Being; yet, from his care not to offend his weaker brethren, he
observed, with punctilious exactness, the religious uses which
antiquity and custom had consecrated. He was constantly attended by a
circle of disciples, who caught from him the spirit of free inquiry,
and were inspired with his zeal for the highest good, for religion,
truth and virtue. The succeeding schools of philosophy in Greece
are therefore justly traced back to him; and he is to be regarded
as the master who gave philosophical investigation among the Greeks
its highest direction. Among his most distinguished disciples were
Alcibiades, Crito, Xenophon, Antisthenes, Aristippus, Phædon, Æschines,
Cebes, Euclid, and Plato. From the detached accounts given us by
Xenophon and Plato, it appears that he instructed them in politics,
rhetoric, logic, ethics, arithmetic, and geometry, though not in a
systematic manner. He read with them the principal poets, and pointed
out their beauties; he labored to enlighten and correct their opinions
on all practical subjects, and to excite them to the study of whatever
is most important to men.

To make his instructions attractive, they were delivered, not in long
lectures, but in free conversations, rendered interesting by question
and answer. He did not reason _before_, but _with_ his disciples, and
thus exercised an irresistible power over their minds. He obliged
them to think for themselves, and if there was any capacity in a man,
it could not fail to be excited by his conversation. This method of
question and answer is called the _Socratic method_. The fragments of
his conversations, preserved by Xenophon, often leave us unsatisfied;
Plato alone has transmitted to us the genuine spirit of this method;
and he was therefore viewed by the ancients as the only fountain of the
Socratic philosophy,--a fact which has been too much disregarded by
modern writers.

Socrates fell a victim to the spirit of bigotry, which has sacrificed
so many persons, who were in advance of the age. The document
containing the accusation against him was lodged in the Temple of
Cybele, as late as the second century of the Christian era. The
following is a translation:--"Melitus, son of Melitus, accuses
Socrates, son of Sophroniscus, of being guilty of denying the existence
of the gods of the republic, making innovations in the religion of the
Greeks, and of corrupting the Athenian youth. Penalty,--death."

Melitus, who was a tragic writer of a low order, was engaged as an
accuser in this affair, by the wealthy and more powerful enemies of
Socrates. Amongst them were Anytus and Lycon, the former a rich artisan
and zealous democrat, who had rendered very important services to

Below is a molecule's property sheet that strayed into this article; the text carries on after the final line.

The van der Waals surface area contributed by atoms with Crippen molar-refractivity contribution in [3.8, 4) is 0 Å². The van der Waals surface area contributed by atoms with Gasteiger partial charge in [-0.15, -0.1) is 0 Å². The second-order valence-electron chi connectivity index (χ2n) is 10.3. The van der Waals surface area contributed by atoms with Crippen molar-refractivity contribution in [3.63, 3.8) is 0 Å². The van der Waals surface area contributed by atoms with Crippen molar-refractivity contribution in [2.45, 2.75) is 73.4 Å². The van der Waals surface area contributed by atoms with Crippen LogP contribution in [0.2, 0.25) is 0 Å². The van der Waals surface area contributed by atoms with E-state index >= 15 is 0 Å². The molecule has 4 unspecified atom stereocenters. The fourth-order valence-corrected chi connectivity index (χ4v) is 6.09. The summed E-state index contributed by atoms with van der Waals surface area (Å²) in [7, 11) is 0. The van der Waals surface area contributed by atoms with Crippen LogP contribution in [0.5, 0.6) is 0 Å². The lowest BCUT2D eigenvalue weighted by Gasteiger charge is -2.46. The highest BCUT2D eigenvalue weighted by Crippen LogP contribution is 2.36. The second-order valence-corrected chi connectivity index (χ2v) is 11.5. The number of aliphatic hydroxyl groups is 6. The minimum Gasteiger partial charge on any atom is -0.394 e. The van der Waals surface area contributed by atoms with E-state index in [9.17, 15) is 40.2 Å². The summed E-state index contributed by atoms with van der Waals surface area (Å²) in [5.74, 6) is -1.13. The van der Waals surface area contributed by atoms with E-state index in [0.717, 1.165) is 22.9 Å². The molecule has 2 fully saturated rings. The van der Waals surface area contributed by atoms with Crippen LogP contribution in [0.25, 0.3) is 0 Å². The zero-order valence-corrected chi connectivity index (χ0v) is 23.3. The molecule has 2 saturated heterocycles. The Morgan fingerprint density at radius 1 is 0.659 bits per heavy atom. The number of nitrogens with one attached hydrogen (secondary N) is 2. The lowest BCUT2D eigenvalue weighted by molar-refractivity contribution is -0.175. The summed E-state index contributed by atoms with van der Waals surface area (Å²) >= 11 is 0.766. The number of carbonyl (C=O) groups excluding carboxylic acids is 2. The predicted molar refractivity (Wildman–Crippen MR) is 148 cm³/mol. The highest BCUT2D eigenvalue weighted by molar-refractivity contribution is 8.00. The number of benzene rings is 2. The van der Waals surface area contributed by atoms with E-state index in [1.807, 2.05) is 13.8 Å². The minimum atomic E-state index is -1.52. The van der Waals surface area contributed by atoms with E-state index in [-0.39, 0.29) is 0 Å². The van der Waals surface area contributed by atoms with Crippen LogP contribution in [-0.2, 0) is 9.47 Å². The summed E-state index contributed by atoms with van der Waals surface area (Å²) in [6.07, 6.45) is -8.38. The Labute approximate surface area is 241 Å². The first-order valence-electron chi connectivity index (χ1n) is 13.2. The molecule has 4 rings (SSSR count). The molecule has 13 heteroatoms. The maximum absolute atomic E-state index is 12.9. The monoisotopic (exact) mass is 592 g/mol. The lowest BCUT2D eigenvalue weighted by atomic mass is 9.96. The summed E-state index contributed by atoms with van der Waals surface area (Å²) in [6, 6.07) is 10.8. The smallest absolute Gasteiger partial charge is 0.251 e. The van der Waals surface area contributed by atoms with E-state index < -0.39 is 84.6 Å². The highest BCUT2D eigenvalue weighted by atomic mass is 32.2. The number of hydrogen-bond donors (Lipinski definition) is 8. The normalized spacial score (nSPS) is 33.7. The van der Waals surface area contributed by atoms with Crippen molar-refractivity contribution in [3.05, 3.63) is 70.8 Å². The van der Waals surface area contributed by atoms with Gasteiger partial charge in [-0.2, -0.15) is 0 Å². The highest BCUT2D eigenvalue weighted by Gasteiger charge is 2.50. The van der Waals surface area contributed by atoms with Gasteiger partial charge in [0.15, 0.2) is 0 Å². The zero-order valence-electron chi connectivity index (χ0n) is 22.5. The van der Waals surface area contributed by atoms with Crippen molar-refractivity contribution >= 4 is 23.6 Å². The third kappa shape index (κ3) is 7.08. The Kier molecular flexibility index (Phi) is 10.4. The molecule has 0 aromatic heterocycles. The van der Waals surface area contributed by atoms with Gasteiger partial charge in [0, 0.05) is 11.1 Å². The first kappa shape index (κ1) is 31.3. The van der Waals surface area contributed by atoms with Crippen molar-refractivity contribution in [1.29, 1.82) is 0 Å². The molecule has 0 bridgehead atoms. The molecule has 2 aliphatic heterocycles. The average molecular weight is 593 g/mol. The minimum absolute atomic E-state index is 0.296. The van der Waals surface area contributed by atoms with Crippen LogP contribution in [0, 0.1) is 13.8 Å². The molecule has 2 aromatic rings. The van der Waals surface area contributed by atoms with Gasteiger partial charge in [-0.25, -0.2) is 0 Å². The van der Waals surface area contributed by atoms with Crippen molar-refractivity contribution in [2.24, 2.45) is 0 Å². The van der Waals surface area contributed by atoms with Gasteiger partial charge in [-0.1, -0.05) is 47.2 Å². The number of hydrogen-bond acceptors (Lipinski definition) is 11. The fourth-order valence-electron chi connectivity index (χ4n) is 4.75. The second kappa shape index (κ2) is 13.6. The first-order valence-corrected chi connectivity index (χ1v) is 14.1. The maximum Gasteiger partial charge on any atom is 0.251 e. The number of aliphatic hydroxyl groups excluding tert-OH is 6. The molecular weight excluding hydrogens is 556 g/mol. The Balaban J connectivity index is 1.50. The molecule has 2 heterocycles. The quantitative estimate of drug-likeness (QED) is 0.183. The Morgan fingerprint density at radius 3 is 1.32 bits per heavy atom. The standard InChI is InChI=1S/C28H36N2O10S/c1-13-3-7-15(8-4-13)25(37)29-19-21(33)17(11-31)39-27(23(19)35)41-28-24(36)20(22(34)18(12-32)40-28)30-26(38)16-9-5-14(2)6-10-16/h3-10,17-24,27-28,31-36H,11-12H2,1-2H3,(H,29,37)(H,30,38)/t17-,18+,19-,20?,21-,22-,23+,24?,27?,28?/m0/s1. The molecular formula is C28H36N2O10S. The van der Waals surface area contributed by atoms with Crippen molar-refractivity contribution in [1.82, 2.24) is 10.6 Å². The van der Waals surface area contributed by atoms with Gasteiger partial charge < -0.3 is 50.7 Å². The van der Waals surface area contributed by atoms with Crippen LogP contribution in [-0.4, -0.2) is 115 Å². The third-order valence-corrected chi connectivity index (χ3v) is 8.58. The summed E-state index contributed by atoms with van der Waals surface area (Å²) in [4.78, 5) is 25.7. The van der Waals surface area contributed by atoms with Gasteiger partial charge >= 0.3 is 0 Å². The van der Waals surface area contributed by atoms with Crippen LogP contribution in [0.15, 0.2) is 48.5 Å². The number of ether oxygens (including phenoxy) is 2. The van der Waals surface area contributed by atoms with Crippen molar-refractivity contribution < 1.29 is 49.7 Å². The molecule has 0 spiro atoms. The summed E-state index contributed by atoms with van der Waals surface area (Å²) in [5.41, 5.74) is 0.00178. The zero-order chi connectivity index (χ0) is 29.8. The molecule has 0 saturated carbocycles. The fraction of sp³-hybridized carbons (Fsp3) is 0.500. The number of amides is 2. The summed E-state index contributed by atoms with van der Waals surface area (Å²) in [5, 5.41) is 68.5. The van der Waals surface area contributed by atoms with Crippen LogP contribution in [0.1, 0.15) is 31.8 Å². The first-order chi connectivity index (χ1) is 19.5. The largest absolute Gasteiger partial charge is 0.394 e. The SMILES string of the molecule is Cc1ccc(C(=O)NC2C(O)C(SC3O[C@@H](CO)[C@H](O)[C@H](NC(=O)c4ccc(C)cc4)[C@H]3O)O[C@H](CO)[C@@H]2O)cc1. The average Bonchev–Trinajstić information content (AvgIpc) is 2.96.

the republic, by aiding Thrasybulus in the expulsion of the thirty
tyrants, and in establishing the liberty of his country. The latter was
an orator, and therefore a political magistrate, to which office the
Athenian orators were entitled, by virtue of the laws of Solon.

Socrates was seventy years of age when summoned to appear at the
Areopagus. The news of this event did not excite much surprise, as the
people had long expected it. Aristophanes, the celebrated comic poet of
Athens, had previously undertaken, at the instigation of Melitus, to
ridicule the venerable character of the philosopher; and when once he
was calumniated and defamed, the fickle populace ceased to revere the
man whom they had before looked upon as a being of a superior order.

The enemies of Socrates were of two classes,--the one consisted of
citizens who could not help admiring his genius and virtue, but who
regarded him as a dangerous innovator and subverter of public order.
They were ready, with him, to acknowledge that some reformation might
be made in the tenets of Paganism; that the gods and goddesses were
not patterns of virtue; and that the conduct of the sovereign of the
skies, himself, was far from exemplary; but, said they, the thunders
of Jupiter exercise a salutary influence over the minds of some, and
the pains of Tartarus still operate as a bridle upon the passions of
others. To bring in question the ancient faith, was at once to attack
the institutions of the republic at their base, and excite revolution.
The philosophy of Socrates, even though true, must be suppressed; for
the life of one man is not to be put in the balance with the repose
of a whole people,--with the safety of the country. It is better that
Socrates should die, than Athens perish. Such was the reasoning of one
portion.

The other class was composed of the superstitious and bigoted,--of
the vicious and imbecile,--who were daily exposed to the censures
and sarcasms of the philosopher; in fine, of that set of narrow,
jealous-minded men, who looked upon the welfare and fame of their
neighbors with envy and with malice. The race that had exiled
Aristides, because he was great, was ready to condemn Socrates, because
he was wise. The friends and disciples of the great philosopher saw
the danger that menaced him, and with anxiety and fear they crowded
around their master, supplicating him to fly, or to adopt some means of
defence; but he would do neither. Lysias, one of the most celebrated
orators of the day, composed a pathetic oration, which he wished his